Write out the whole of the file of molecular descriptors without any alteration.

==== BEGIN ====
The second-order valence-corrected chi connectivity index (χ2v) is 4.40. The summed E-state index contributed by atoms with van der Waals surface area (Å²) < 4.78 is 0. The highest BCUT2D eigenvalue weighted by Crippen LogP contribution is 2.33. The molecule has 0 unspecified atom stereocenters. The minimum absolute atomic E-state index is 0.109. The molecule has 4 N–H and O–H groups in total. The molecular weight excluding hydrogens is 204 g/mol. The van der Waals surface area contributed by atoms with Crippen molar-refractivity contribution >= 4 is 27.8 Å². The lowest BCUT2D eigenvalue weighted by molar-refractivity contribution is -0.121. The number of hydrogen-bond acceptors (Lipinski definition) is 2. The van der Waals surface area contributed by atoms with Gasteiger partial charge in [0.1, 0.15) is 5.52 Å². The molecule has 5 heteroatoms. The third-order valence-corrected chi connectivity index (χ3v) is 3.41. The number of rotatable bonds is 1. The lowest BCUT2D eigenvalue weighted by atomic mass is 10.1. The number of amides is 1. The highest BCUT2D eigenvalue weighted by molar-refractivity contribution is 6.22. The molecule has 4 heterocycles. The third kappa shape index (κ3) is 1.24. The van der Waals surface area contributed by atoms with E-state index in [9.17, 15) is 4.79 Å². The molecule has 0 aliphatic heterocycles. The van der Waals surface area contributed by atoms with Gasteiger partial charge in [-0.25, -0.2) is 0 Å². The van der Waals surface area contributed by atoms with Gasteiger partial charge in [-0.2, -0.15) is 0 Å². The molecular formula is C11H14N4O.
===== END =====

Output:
The second-order valence-corrected chi connectivity index (χ2v) is 4.40. The summed E-state index contributed by atoms with van der Waals surface area (Å²) < 4.78 is 0. The highest BCUT2D eigenvalue weighted by Crippen LogP contribution is 2.33. The molecule has 0 unspecified atom stereocenters. The minimum absolute atomic E-state index is 0.109. The molecule has 4 N–H and O–H groups in total. The molecular weight excluding hydrogens is 204 g/mol. The van der Waals surface area contributed by atoms with Crippen molar-refractivity contribution >= 4 is 27.8 Å². The lowest BCUT2D eigenvalue weighted by molar-refractivity contribution is -0.121. The number of hydrogen-bond acceptors (Lipinski definition) is 2. The van der Waals surface area contributed by atoms with Gasteiger partial charge in [0.1, 0.15) is 5.52 Å². The molecule has 5 heteroatoms. The third-order valence-corrected chi connectivity index (χ3v) is 3.41. The number of rotatable bonds is 1. The lowest BCUT2D eigenvalue weighted by atomic mass is 10.1. The number of amides is 1. The highest BCUT2D eigenvalue weighted by molar-refractivity contribution is 6.22. The molecule has 4 heterocycles. The third kappa shape index (κ3) is 1.24. The van der Waals surface area contributed by atoms with E-state index in [9.17, 15) is 4.79 Å². The molecule has 0 aliphatic heterocycles. The van der Waals surface area contributed by atoms with Gasteiger partial charge in [-0.25, -0.2) is 0 Å². The van der Waals surface area contributed by atoms with Gasteiger partial charge in [-0.2, -0.15) is 0 Å². The molecular formula is C11H14N4O.